Formula One boss Stefano Domenicali says interest in the sport is currently so high that teams are turning down "almost billions" from prospective buyers.
F1 is enjoying an unprecedented global boom and the demand to join the grid -- either through buying an existing team or as a new entrant -- is high.
In 2020 it was agreed under the terms of the F1 Concord Agreement that any new entrant would pay $200 million as an anti-dilution fee to join the grid, but Domenicali and the teams feel that figure is now undervalued as potential new entrants are willing to pay far more.
Speaking to F1's Beyond the Grid podcast, Domenicali said: "If you look what has happened in such a short term, talking about the value of one team, that was not many years ago -- I would say two years ago when the new Concorde Agreement has been signed -- when there was the talk about what is the value of a team that has to come in F1, there was a number put on the Concorde Agreement that was 200 million. Which [at the time] seemed unreachable, because there were teams in the past that were sold for £1.
"Now the market is offering almost billions to teams and they are refusing that. Can you imagine that?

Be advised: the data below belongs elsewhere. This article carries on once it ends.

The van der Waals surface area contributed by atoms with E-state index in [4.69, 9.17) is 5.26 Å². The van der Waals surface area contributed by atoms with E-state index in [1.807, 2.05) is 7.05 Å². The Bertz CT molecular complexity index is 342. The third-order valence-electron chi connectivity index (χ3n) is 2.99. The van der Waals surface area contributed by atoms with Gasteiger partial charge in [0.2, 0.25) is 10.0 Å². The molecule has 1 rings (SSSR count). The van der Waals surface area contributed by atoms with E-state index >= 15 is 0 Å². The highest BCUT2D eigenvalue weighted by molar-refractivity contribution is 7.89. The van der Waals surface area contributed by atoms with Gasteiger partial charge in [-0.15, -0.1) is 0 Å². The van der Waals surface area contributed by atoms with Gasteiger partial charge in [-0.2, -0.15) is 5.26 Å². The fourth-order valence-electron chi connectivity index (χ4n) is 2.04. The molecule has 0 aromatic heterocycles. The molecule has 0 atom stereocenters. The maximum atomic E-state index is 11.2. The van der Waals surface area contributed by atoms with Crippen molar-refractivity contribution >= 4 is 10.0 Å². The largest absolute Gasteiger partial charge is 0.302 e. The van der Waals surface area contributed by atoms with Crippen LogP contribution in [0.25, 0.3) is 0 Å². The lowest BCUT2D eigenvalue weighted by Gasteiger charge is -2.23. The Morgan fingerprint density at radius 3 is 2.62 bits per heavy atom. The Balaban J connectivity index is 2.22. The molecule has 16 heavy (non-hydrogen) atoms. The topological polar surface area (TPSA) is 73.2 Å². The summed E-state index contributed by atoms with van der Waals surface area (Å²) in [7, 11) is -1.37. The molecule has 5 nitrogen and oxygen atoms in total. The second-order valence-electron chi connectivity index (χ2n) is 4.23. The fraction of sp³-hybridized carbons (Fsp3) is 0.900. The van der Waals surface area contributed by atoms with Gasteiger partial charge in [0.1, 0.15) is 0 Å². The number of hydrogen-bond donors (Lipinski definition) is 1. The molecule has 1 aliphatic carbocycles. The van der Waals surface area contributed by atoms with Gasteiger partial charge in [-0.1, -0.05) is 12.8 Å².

"So that gives you the perspective of what we are building as an ecosystem. We are building important structure, important dynamics of which the more everyone is growing, the better and the stronger is the business platform which we are all working in."
At the start of the year, racing's governing body, the FIA, opened the application process for a new entry to join the F1 grid. F1 and its existing 10 teams would need to agree to any potential new entry and were lukewarm towards a proposed Andretti-Cadillac bid which made headlines in January.
When asked if he thinks F1 needs an 11th or 12th team, Domenicali said: "I don't think so, that's a personal opinion, I need to say that. If you have a good show, 20 cars are more than enough.
"If you have two cars or two drivers fighting, the level of attention is mega. So if you have already two teams fighting, that means four cars, it's just incredible. So can you imagine 20 cars, 10 teams are at the level where there is competition on track? It would be impressive."
Domenicali clarified that he is still open to a new entry if the right bid is found: "I would say let's wait and see. My 'no' is not against someone wants to come in, I need to clarify that because otherwise it seems that I want to be protectionist, that is not the case.
"I want to see the right one and I need to also respect the ones that have invested in F1 in the last period, because we forget too quickly the respect. Now everyone wants to jump in the coach that is very fast. But we need to be prudent, we need to take the right decision. That's what I'm saying."